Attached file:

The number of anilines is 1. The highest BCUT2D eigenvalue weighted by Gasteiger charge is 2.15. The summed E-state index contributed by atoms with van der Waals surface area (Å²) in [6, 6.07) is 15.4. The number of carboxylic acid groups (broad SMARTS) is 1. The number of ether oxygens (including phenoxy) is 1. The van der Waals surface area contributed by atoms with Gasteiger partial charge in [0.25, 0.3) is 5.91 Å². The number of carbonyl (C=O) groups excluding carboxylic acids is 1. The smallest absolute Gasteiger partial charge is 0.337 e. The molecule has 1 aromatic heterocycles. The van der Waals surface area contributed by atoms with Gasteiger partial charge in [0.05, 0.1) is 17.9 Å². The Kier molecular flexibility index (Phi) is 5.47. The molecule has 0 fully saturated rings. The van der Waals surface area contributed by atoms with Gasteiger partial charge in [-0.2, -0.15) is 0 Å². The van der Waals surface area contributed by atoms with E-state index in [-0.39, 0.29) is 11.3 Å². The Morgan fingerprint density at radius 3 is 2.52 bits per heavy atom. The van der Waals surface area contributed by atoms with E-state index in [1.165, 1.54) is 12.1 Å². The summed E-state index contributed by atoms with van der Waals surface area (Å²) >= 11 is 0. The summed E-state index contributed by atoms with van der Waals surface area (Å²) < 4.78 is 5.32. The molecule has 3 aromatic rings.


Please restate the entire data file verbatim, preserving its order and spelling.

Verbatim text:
The number of anilines is 1. The highest BCUT2D eigenvalue weighted by Gasteiger charge is 2.15. The summed E-state index contributed by atoms with van der Waals surface area (Å²) in [6, 6.07) is 15.4. The number of carboxylic acid groups (broad SMARTS) is 1. The number of ether oxygens (including phenoxy) is 1. The van der Waals surface area contributed by atoms with Gasteiger partial charge in [0.25, 0.3) is 5.91 Å². The number of carbonyl (C=O) groups excluding carboxylic acids is 1. The smallest absolute Gasteiger partial charge is 0.337 e. The molecule has 1 aromatic heterocycles. The van der Waals surface area contributed by atoms with Gasteiger partial charge in [0.05, 0.1) is 17.9 Å². The Kier molecular flexibility index (Phi) is 5.47. The molecule has 0 fully saturated rings. The van der Waals surface area contributed by atoms with Gasteiger partial charge in [-0.2, -0.15) is 0 Å². The van der Waals surface area contributed by atoms with E-state index in [-0.39, 0.29) is 11.3 Å². The Morgan fingerprint density at radius 3 is 2.52 bits per heavy atom. The van der Waals surface area contributed by atoms with E-state index in [1.165, 1.54) is 12.1 Å². The summed E-state index contributed by atoms with van der Waals surface area (Å²) >= 11 is 0. The summed E-state index contributed by atoms with van der Waals surface area (Å²) < 4.78 is 5.32. The molecule has 3 aromatic rings.